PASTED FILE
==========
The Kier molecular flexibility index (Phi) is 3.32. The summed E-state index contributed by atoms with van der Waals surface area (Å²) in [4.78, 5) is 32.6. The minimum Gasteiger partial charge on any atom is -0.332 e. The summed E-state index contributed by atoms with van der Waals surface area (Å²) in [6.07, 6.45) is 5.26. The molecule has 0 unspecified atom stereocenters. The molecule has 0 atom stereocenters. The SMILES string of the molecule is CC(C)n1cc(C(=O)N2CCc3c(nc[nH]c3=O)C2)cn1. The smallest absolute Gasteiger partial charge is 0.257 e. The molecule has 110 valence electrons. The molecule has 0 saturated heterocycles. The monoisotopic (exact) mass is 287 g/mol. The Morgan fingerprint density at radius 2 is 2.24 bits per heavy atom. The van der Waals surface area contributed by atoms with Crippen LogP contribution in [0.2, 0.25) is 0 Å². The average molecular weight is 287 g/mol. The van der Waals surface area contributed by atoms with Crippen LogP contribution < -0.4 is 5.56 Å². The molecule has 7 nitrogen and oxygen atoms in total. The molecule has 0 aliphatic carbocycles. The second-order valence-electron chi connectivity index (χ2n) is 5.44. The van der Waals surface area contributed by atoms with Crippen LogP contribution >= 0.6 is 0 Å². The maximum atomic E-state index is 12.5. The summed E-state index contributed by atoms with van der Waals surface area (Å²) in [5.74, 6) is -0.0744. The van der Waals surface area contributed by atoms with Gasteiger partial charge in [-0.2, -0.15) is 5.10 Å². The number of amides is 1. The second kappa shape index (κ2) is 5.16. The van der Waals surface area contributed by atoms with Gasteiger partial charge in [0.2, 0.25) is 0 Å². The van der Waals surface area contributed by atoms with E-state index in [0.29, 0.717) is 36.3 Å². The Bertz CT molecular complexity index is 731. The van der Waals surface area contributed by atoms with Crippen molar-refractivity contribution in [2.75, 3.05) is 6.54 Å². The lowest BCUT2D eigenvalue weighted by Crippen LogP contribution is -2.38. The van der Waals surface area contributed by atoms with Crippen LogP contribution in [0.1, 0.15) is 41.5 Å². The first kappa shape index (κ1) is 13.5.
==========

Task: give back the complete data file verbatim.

The Kier molecular flexibility index (Phi) is 3.32. The summed E-state index contributed by atoms with van der Waals surface area (Å²) in [4.78, 5) is 32.6. The minimum Gasteiger partial charge on any atom is -0.332 e. The summed E-state index contributed by atoms with van der Waals surface area (Å²) in [6.07, 6.45) is 5.26. The molecule has 0 unspecified atom stereocenters. The molecule has 0 atom stereocenters. The SMILES string of the molecule is CC(C)n1cc(C(=O)N2CCc3c(nc[nH]c3=O)C2)cn1. The smallest absolute Gasteiger partial charge is 0.257 e. The molecule has 110 valence electrons. The molecule has 0 saturated heterocycles. The monoisotopic (exact) mass is 287 g/mol. The Morgan fingerprint density at radius 2 is 2.24 bits per heavy atom. The van der Waals surface area contributed by atoms with Crippen LogP contribution in [0.2, 0.25) is 0 Å². The average molecular weight is 287 g/mol. The van der Waals surface area contributed by atoms with Crippen LogP contribution < -0.4 is 5.56 Å². The molecule has 7 nitrogen and oxygen atoms in total. The molecule has 0 aliphatic carbocycles. The second-order valence-electron chi connectivity index (χ2n) is 5.44. The van der Waals surface area contributed by atoms with Crippen LogP contribution >= 0.6 is 0 Å². The maximum atomic E-state index is 12.5. The summed E-state index contributed by atoms with van der Waals surface area (Å²) in [5.74, 6) is -0.0744. The van der Waals surface area contributed by atoms with Gasteiger partial charge in [-0.2, -0.15) is 5.10 Å². The number of amides is 1. The second kappa shape index (κ2) is 5.16. The van der Waals surface area contributed by atoms with Gasteiger partial charge in [0.2, 0.25) is 0 Å². The van der Waals surface area contributed by atoms with E-state index in [0.29, 0.717) is 36.3 Å². The Bertz CT molecular complexity index is 731. The van der Waals surface area contributed by atoms with Crippen molar-refractivity contribution in [2.75, 3.05) is 6.54 Å². The lowest BCUT2D eigenvalue weighted by Crippen LogP contribution is -2.38. The van der Waals surface area contributed by atoms with Crippen LogP contribution in [0.1, 0.15) is 41.5 Å². The first kappa shape index (κ1) is 13.5.